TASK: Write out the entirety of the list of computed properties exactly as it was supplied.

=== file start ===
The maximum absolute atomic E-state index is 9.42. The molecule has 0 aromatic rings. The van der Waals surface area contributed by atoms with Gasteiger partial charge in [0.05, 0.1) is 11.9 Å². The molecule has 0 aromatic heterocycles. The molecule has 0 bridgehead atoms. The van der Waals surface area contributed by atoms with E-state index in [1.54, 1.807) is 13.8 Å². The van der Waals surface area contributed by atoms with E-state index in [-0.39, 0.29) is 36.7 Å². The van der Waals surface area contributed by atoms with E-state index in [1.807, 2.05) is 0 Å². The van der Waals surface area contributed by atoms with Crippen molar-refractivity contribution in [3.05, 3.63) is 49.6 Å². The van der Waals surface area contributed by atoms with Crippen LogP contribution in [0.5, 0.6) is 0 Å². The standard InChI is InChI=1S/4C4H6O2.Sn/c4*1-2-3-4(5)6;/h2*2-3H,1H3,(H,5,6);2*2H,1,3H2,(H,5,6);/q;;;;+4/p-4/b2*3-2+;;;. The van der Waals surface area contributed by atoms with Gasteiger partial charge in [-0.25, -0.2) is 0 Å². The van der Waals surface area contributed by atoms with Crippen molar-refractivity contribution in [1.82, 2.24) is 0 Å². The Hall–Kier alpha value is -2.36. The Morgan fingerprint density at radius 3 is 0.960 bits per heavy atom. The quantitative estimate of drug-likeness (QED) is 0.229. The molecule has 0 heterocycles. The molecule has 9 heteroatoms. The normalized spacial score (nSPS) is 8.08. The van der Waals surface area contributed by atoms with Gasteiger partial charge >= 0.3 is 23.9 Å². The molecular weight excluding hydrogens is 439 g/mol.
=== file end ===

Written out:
The maximum absolute atomic E-state index is 9.42. The molecule has 0 aromatic rings. The van der Waals surface area contributed by atoms with Gasteiger partial charge in [0.05, 0.1) is 11.9 Å². The molecule has 0 aromatic heterocycles. The molecule has 0 bridgehead atoms. The van der Waals surface area contributed by atoms with E-state index in [1.54, 1.807) is 13.8 Å². The van der Waals surface area contributed by atoms with E-state index in [-0.39, 0.29) is 36.7 Å². The van der Waals surface area contributed by atoms with E-state index in [1.807, 2.05) is 0 Å². The van der Waals surface area contributed by atoms with Crippen molar-refractivity contribution in [3.05, 3.63) is 49.6 Å². The van der Waals surface area contributed by atoms with Crippen LogP contribution in [0.5, 0.6) is 0 Å². The standard InChI is InChI=1S/4C4H6O2.Sn/c4*1-2-3-4(5)6;/h2*2-3H,1H3,(H,5,6);2*2H,1,3H2,(H,5,6);/q;;;;+4/p-4/b2*3-2+;;;. The van der Waals surface area contributed by atoms with Gasteiger partial charge in [-0.25, -0.2) is 0 Å². The van der Waals surface area contributed by atoms with Crippen molar-refractivity contribution in [1.82, 2.24) is 0 Å². The Hall–Kier alpha value is -2.36. The Morgan fingerprint density at radius 3 is 0.960 bits per heavy atom. The quantitative estimate of drug-likeness (QED) is 0.229. The molecule has 0 heterocycles. The molecule has 9 heteroatoms. The normalized spacial score (nSPS) is 8.08. The van der Waals surface area contributed by atoms with Gasteiger partial charge >= 0.3 is 23.9 Å². The molecular weight excluding hydrogens is 439 g/mol.